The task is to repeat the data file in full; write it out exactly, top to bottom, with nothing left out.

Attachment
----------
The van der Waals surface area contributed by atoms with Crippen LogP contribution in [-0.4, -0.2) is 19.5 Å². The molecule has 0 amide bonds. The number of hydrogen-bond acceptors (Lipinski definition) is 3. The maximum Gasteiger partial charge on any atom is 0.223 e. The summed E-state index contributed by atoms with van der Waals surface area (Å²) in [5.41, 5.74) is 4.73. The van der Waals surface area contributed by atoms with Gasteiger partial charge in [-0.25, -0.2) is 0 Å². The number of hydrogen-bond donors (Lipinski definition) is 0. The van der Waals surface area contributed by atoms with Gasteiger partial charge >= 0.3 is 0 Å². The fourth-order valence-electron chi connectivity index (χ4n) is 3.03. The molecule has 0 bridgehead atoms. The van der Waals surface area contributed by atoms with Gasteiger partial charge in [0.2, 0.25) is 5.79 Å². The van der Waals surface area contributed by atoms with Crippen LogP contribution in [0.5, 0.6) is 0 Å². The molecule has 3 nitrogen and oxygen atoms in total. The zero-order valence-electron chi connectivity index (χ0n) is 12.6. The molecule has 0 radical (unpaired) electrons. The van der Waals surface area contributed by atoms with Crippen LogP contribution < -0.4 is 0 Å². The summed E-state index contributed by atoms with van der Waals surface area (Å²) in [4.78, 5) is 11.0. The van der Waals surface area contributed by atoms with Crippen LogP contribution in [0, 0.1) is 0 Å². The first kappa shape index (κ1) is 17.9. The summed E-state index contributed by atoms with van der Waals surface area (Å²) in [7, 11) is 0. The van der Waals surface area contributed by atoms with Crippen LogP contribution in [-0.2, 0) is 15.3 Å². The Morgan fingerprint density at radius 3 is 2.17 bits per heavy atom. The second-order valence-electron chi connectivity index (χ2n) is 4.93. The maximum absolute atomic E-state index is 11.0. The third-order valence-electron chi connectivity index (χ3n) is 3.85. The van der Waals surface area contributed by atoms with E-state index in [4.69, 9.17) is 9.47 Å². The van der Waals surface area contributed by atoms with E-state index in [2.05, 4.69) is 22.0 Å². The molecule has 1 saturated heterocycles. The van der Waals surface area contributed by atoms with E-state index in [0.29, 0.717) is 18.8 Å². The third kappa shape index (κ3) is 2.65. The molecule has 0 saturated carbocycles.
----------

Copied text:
The van der Waals surface area contributed by atoms with Crippen LogP contribution in [-0.4, -0.2) is 19.5 Å². The molecule has 0 amide bonds. The number of hydrogen-bond acceptors (Lipinski definition) is 3. The maximum Gasteiger partial charge on any atom is 0.223 e. The summed E-state index contributed by atoms with van der Waals surface area (Å²) in [5.41, 5.74) is 4.73. The van der Waals surface area contributed by atoms with Gasteiger partial charge in [-0.25, -0.2) is 0 Å². The number of hydrogen-bond donors (Lipinski definition) is 0. The van der Waals surface area contributed by atoms with Gasteiger partial charge >= 0.3 is 0 Å². The fourth-order valence-electron chi connectivity index (χ4n) is 3.03. The molecule has 0 bridgehead atoms. The van der Waals surface area contributed by atoms with Gasteiger partial charge in [0.2, 0.25) is 5.79 Å². The van der Waals surface area contributed by atoms with Crippen LogP contribution in [0.5, 0.6) is 0 Å². The molecule has 3 nitrogen and oxygen atoms in total. The zero-order valence-electron chi connectivity index (χ0n) is 12.6. The molecule has 0 radical (unpaired) electrons. The van der Waals surface area contributed by atoms with Crippen LogP contribution < -0.4 is 0 Å². The summed E-state index contributed by atoms with van der Waals surface area (Å²) in [4.78, 5) is 11.0. The van der Waals surface area contributed by atoms with Crippen LogP contribution in [0, 0.1) is 0 Å². The first kappa shape index (κ1) is 17.9. The summed E-state index contributed by atoms with van der Waals surface area (Å²) in [7, 11) is 0. The van der Waals surface area contributed by atoms with Crippen LogP contribution in [-0.2, 0) is 15.3 Å². The Morgan fingerprint density at radius 3 is 2.17 bits per heavy atom. The second-order valence-electron chi connectivity index (χ2n) is 4.93. The maximum absolute atomic E-state index is 11.0. The third-order valence-electron chi connectivity index (χ3n) is 3.85. The van der Waals surface area contributed by atoms with E-state index in [4.69, 9.17) is 9.47 Å². The van der Waals surface area contributed by atoms with E-state index in [2.05, 4.69) is 22.0 Å². The molecule has 1 saturated heterocycles. The van der Waals surface area contributed by atoms with E-state index in [0.29, 0.717) is 18.8 Å². The third kappa shape index (κ3) is 2.65. The molecule has 0 saturated carbocycles.